AG Grewal Takes Action to Fight “Misclassification” of Workers as “Independent Contractors”

TRENTON – Acting to protect the rights of New Jersey workers, Attorney General Gurbir S. Grewal has joined a multi-state brief urging the National Labor Relations Board (NLRB) to rule that an employer’s intentional decision to “misclassify” its employees as “independent contractors” violates federal labor laws.

New Jersey, Massachusetts and the Attorneys General for 10 other states are asking the NLRB to uphold a finding that companies engage in unfair labor practices when they purposefully misclassify employees as independent contractors.

As the brief explains, employers who misclassify their workers “do not pay into unemployment systems, maintain adequate worker’s compensation coverage, shoulder their share of employment taxes, observe workplace safety standards, or pay according to the minimum standards set by law.”

“We must crack down on wage theft,” said Attorney General Grewal. “More and more employers are misclassifying their workers as ‘independent contractors’ because they think it's cheaper than doing things the right way. But this practice isn't just illegal. It actually makes New Jersey's communities poorer in the long run by denying workers the wages and benefits to which they are legally entitled and that are essential to building a fair and prosperous economy. We are proud to join with other states in fighting this growing problem.”

Labor Commissioner Robert Asaro-Angelo said, “Misclassifying workers can have a devastating impact on their lives, from lost earnings to compromised safety. It's important for employees to know their rights and for employers to know government agencies are working together to end this exploitive practice.”

Governor Phil Murphy has described labor as “the backbone” of New Jersey’s economy, with union members making up more than 16 percent of the state’s wage and salary workers. Misclassification, a growing trend nationally, poses a direct threat to New Jersey’s workforce. Among other harms caused by misclassification, New Jersey and the other states argue, misclassified employees are often denied the ability to organize, and are denied protections ensuring fair pay, adequate workman’s compensation, safe working conditions and a discrimination-free environment.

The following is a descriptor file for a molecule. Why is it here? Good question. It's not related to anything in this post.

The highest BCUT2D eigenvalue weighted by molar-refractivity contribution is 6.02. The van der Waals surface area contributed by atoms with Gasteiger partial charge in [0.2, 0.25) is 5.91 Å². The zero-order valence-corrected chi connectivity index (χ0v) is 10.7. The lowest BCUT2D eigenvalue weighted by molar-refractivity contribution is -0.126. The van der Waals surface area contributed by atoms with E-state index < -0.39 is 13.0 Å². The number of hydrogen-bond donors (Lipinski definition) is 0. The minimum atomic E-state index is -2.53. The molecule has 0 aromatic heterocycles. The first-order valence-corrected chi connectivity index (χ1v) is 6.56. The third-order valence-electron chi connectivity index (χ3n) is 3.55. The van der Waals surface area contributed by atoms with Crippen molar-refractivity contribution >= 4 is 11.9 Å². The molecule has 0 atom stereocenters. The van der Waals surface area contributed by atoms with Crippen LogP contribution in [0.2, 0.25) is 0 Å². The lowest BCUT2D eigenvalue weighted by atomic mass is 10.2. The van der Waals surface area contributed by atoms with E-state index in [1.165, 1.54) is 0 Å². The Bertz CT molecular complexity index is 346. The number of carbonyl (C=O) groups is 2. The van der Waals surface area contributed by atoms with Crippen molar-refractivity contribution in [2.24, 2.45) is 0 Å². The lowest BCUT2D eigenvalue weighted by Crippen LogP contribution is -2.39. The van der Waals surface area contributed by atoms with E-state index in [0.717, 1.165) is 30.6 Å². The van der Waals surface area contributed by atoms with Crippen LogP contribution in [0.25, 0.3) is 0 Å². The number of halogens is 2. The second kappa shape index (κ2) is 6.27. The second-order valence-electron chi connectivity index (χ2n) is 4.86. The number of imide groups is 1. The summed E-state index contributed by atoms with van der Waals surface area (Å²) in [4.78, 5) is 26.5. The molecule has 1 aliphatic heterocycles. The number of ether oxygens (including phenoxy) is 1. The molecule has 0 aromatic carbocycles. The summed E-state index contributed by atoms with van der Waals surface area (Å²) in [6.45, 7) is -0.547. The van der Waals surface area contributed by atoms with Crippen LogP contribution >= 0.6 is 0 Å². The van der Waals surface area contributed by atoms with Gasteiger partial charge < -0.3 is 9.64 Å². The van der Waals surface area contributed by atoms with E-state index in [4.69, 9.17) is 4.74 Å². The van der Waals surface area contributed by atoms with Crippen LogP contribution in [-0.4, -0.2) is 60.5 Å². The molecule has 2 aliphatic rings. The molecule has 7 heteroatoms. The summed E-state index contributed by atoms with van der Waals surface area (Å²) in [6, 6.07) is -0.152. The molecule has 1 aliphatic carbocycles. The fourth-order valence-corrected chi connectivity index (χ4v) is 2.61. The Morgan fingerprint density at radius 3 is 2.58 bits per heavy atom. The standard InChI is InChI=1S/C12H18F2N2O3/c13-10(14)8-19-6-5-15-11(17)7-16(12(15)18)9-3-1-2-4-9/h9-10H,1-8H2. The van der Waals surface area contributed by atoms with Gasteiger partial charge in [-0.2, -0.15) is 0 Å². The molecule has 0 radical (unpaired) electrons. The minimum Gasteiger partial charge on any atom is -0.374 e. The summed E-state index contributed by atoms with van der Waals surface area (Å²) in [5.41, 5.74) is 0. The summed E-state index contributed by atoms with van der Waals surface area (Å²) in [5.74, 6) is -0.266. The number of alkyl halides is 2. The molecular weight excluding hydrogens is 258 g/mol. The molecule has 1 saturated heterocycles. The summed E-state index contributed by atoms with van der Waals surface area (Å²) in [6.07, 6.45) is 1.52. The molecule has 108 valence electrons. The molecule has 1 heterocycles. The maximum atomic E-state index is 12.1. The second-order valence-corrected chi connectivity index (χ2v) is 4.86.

At the same time, their brief explains, “Employers’ tax avoidance costs States hundreds of millions in revenue annually.” The brief cites a 2009 U.S. Treasury Department study that placed the total federal cost of employee misclassification at $54 billion in unreported taxes including $15 billion in unpaid Federal Insurance Contributions Act (FICA) and unemployment insurance taxes. Some audits suggest employer avoidance of payroll and other taxes through worker misclassification costs New Jersey more than $500 million in tax revenue annually.

The participating states point out that misclassification impacts low-wage employees in such vocations as construction, commercial cleaning, transportation and nail salon work. However, the states note, misclassification is now “expanding” to impact professionals in such fields as teaching, nursing and psychology – often without any awareness on the part of affected employees.

“Some workers don’t even know that they are being treated as an independent contractor and not an employee until it is time to file tax returns and their employer gives them a Form 1099 instead of a Form W-2,” the states explain.

The states’ brief goes on to say that, under state and federal law, “employers have far more responsibilities toward their employees than toward independent contractors.” For example, employers who don’t misclassify must adhere to laws that regulate the timing, manner and amount of wage payments to their employees. In addition, employers cannot discriminate against or harass their employees based on protected status, they must contribute to certain “safety net” programs for their employees – including workman’s compensation and unemployment insurance – and they are governed by federal Occupational Safety and Health (OSHA) rules meant to protect workers from job-related injury or illness.

“This is certainly about lost revenue to the states, but it’s about much more than that as well,” said Attorney General Grewal. “Employees have many protections under the law designed to ensure they are treated fairly. By contrast, independent contractors are not guaranteed even the most basic labor protections such as minimum wage, overtime, and timely payment of the money they’ve earned. Simply put, misclassifying regular employees as independent contractors is cheating, and we will pursue legal action against any employer who knowingly does so.”

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